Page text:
Category Archives: pictures of Delhi

an open letter to our omniscient friend, Shahrukh Khan

(Astute readers will remember when we stumbled upon SRK. The letter below details what we now know to be the TRUE meaning of that experience.)

Dear Shahrukh,

I use your first name because I see us on intimate terms.

That’s not because you’re the spokesperson for every single brand that has ever advertised in India, though. No, it’s because you and your marketing people invested millions of rupees to target my wife and I in your most clever image campaign to date.

Money well spent, I’d say. It’s amazing how perfectly your team pinpointed our habits.

You knew that Jenny and I would use that pleasant February morning to wander an area of Delhi we hadn’t yet explored.

You knew we’d stop to gape at the ice factory.

And you also knew we’d stop again to write in the dust on a nearby car.

These conclusions were critical to your strategy, because they predicted the exact moment when we’d reach Lala Hardev Sahai Marg. With that knowledge, you knew exactly when to flip on the red light so we would impatiently turn down Zorawar Singh Marg instead.

Which meant you knew exactly when to clear away the clouds so that we’d walk under the trees to avoid the sun.

Which is where you knew to place your ads.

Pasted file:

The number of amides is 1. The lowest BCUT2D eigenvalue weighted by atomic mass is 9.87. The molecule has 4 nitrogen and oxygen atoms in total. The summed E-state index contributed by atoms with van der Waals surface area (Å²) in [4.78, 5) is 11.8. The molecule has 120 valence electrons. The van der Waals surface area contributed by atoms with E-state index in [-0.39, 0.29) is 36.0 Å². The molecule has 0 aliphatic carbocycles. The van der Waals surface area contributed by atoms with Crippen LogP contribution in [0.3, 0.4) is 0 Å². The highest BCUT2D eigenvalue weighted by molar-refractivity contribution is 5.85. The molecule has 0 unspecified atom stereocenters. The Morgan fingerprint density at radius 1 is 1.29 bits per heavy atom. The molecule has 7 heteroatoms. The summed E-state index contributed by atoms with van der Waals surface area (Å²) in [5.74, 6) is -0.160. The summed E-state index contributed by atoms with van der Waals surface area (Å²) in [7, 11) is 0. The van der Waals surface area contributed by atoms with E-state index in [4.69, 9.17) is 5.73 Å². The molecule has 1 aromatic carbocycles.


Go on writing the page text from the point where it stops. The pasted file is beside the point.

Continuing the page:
What perfect research your team did! You’d learned that your Om Shanti Om posters had imprinted your ab muscles so indelibly into our skulls that we’d conditioned ourselves to ignore all subsequent posters of you. Which is why you chose NOT to hang a poster, but instead to drape strips of film over those trees in the exact configuration we were sure to notice.

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Just as you predicted, we stopped. Just as you predicted, we saw your face. Just as you predicted, we took pictures.

And now, just as you predicted, I’m praising your cleverness on our blog.

You, sir, are a marketing genius. You, sir, are the king of all media. You, sir, are—

Wait.

What if… what if this article isn’t your goal at all? What if this whole thing has been a clever campaign… to reach whoever is reading these words right now?